Heavy Loads Are No Real Concern

Backpacks are for soldiers, Boy Scouts and hikers.

Well, that’s the way it used to be, anyway. Nowadays, every student, so it seems, from sandpile through doctoral candidate, has a backpack.

Though they’ve has been around for well over two decades, we still do a double-take when we see the youngsters all humped over with the luggage on their daily trudge. Evidently, it’s a real problem, because there are medical reports now of back and shoulder problems from the youth hauling heavy loads.

Coincidentally, in the midst of our thoughts on this subject, two police cars stopped on the road in front of us and apprehended a teenager with a backpack pacing away from  school. Somebody suspected there was more than schoolwork in his luggage, but  the thought hadn’t occurred to us, until the suggestion was made.

Cross-shoulder contraptions are becoming more prevalent to reduce strain from the other back gizmos. “Hip bags” also now appear commonplace for modern women, and some men, too, for transporting we don’t know exactly what.

In our school days, we carried books without bag. Homework didn’t amount to much then, as teachers didn’t require it, and desks stored texts. More night study was needed in high school, but generally only one book, and lockers kept the rest. By college, regular moving of assignments was required, so we grabbed texts from the car and went on.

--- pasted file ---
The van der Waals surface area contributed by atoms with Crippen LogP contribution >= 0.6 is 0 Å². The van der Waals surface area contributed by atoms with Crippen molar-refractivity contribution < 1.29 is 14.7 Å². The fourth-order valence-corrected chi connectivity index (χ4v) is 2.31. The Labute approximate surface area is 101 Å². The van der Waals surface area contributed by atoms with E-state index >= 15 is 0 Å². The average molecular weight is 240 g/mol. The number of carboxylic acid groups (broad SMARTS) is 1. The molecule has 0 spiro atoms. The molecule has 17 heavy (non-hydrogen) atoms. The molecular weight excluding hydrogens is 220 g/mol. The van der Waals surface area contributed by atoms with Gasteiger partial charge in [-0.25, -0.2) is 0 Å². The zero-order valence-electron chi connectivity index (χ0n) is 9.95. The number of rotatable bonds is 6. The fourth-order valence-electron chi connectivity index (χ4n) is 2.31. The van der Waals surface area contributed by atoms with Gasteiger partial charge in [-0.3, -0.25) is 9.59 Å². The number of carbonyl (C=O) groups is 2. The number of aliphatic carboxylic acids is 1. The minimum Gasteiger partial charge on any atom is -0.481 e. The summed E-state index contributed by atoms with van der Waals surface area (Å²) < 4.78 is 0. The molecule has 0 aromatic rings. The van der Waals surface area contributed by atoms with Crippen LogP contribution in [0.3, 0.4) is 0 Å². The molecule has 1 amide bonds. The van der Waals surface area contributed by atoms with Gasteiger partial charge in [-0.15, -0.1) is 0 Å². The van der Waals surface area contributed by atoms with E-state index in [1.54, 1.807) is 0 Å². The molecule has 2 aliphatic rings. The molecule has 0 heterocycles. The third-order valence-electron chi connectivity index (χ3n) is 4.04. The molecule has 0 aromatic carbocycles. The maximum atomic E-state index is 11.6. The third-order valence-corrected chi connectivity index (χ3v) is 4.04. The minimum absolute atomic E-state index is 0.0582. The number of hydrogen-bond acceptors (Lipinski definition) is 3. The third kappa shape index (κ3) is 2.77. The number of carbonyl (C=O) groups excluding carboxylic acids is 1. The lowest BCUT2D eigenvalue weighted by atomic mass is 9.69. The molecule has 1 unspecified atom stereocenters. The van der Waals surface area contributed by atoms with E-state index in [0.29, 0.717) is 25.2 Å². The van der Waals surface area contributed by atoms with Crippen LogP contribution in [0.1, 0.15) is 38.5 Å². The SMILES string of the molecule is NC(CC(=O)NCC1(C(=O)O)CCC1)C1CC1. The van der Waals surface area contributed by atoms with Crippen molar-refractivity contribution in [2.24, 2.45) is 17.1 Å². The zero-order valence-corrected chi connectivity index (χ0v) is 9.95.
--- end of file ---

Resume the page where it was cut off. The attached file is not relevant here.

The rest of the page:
Briefcases were the mode of shipping educational materials back then, but that was just for professors. Seldom did students use briefcases, though we did win a nice   leather one for an FFA scrapbook competition. It was never put into use. Mom had a cardboard briefcase she carried sometimes for paperwork, as did many businessmen.

Truth is we did have a backpack as a youngster, a real one from the Army. Don’t really know where it came from, but we may have packed it once on a Cub Scout hike, and then it served as a fishing tackle bag for a few years.

Saddlebags are supposed to be used by cowboys, but other than the plastic ones we got on our bicycle nearly 50 years ago, we’ve never had a set. Daringly, we took those   bags and put ’em across the back of our saddle once, but they didn’t fit. Most pasture cowboys, our son included, have several leather pouches for their paraphernalia.

Admittedly we do have a businessman’s briefcase we use for rulebooks, clipboards, tablets, rubber bands, pens, whistle, tape measure, bit gauge, stopwatch and aspirin   when judging horse shows, Otherwise, guess we’re just out of the modern realm for carrying cases, because brown paper (or now plastic) bags and cardboard boxes still work fine.

No need for concern when packing anything thanks to Jesus’promise in Saint Matthew 11:28:“Come to me, all of you who are weary and carry heavy burdens, and I will give you rest.”